The 183 DSLR LED Video Light for Off Camera Use
November 25, 2010
One of the most popular inexpensive DSLR Video lights would be the CN-126. It’s been featured many times on this blog and to this day is still one bargain that’s hard to beat. The CN-126 contains 126 LEDs, hence the name ‘CN-126’. If you haven’t seen it, this article is a good reference: http://cheesycam.com/calling-all-lighting-experts-126-led-lights/. This was probably my first LED Video light for DSLR videography and still have three of them in use today. I carefully selected the CN-126 because it was cheap (at the time was about 350 dollars cheaper than comparables), was the right size, used several different battery types for more power options, and most importantly was ‘Dimmable’.
Aside from the 126 LED video light, the family of LED video lights available from this manufacturer include the bigger 160 LED down to the tiniest 48 LED.
160 Dimmable LED Video Light
If you’ve done your research you’ll even find the even bigger ‘183 LED Dimmable Video Light‘. The 183 LED Light didn’t fly off the shelves like it’s smaller siblings, mainly because it was misunderstood. Unfortunate PR, but this also helped to keep prices down. Recently people have been very interested in the 500 LED Video Light Panels, but because of it’s really directional light output (a feature of LED lights) small spaces proved to be work in diffusing the light from the larger panel. Another drawback on the 500 LED video light panels is that they work off of an AC outlet. This means you’ll need power at your location, and also travel with tangly extension cords and surge protectors. Even if you can modify a small battery, you might be concerned about short run times from larger light panels. This is where the 183 LED Video light was designed for. A smaller unit than the 500 LED panel and packaged with it’s own portable rechargeable power source.
Because the 183 LED video light resembled it’s smaller siblings, I believe people may have misunderstood it’s purpose in life. It’s not something that would be totally suitable to use on the hot shoe of a camera for Run and Gun. It’s a bigger design and also exclusively uses an external battery pack. Instead, the 183 LED Video light would best be used as a portable video light similar in use as the 500 LED video panels. Throw it on a light stand and take advantage of the portable battery pack (included). The 183 ‘cannot’ use AA batteries internally. There is only a connection for the 12V input. A nice addition is that the battery pack was designed with two outlets to power two 183’s giving you hours and hours of LED lighting. Unfortunately due to poor marketing, it’s been misunderstood, but you can see the design was to support two lights together with a portable battery solution mainly for stationary use like the 500 LED Video panel.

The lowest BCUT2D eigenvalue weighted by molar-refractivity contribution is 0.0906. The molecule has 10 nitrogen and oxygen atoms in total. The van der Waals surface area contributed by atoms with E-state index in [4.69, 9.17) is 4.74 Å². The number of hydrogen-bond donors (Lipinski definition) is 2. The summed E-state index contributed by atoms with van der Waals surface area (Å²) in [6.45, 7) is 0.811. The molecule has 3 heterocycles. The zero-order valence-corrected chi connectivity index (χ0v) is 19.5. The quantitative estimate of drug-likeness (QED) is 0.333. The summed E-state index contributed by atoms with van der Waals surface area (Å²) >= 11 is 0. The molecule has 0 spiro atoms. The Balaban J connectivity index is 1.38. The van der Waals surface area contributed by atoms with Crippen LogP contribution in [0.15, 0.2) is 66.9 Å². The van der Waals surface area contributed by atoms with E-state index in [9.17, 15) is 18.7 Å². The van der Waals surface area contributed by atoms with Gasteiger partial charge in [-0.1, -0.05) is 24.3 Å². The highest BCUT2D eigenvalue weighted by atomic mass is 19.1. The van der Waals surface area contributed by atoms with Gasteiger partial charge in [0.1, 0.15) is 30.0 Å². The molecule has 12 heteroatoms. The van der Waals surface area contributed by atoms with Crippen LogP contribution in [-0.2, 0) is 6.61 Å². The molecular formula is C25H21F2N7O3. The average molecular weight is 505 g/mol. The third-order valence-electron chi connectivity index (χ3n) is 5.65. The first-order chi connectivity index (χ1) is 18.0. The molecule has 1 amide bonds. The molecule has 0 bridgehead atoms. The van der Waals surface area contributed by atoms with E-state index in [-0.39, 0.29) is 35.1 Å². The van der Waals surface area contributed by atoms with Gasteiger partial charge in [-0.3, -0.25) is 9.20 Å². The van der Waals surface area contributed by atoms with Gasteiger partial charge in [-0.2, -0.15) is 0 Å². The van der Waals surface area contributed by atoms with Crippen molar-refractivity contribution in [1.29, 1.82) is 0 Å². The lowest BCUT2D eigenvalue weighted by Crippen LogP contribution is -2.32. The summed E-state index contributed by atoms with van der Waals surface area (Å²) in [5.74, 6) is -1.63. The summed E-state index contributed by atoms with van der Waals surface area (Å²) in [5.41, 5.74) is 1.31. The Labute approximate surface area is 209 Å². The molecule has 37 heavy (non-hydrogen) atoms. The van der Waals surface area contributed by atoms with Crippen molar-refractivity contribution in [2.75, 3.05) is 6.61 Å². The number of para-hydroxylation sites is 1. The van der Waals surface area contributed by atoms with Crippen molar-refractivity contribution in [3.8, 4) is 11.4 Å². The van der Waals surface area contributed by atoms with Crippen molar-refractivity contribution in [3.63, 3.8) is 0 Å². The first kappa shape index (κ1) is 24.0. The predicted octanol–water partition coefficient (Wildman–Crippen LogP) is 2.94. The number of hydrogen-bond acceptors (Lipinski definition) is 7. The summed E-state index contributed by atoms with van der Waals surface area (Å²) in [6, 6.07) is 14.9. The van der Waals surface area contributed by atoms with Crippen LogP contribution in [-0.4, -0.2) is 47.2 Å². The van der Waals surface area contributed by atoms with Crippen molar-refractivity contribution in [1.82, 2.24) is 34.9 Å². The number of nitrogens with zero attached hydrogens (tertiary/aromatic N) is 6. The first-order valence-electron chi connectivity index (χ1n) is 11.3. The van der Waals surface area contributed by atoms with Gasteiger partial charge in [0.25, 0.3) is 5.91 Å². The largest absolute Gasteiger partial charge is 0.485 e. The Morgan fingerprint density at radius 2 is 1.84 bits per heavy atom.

Straight Bracket with Two Adjustable Flash Shoe Mounts
So if you’ve been eyeballing those 500 LED video panels but either couldn’t afford it, or are turned off by the the lack of ‘portable power’ options, the 183 LED might fit the bill. You can travel with these lights without worry of an AC outlet and with it’s power pack can shoot for several hours worry free. One thing to mention though is that the cord that comes with the unit is fairly short, but would be an easy task to snip down the middle and add some wire in between to extend. The best deal would be to grab a pair and get you up to 366 LEDs of broad diffused light, and two lights can be powered from a single battery. This setup would still be dimmable and each light can still be individually powered on or off. By grabbing a pair, you’d also have a spare battery set aside for even more hours worry free use. Pack all the items into a nice travel case, and you’ll be set to add outdoor fill light or indoor studio video lighting wherever you might end up. While this is not a popular item for anyone looking to mount a video light ‘on camera’, these would work well for building a portable lighting solution set to be used ‘off camera’.
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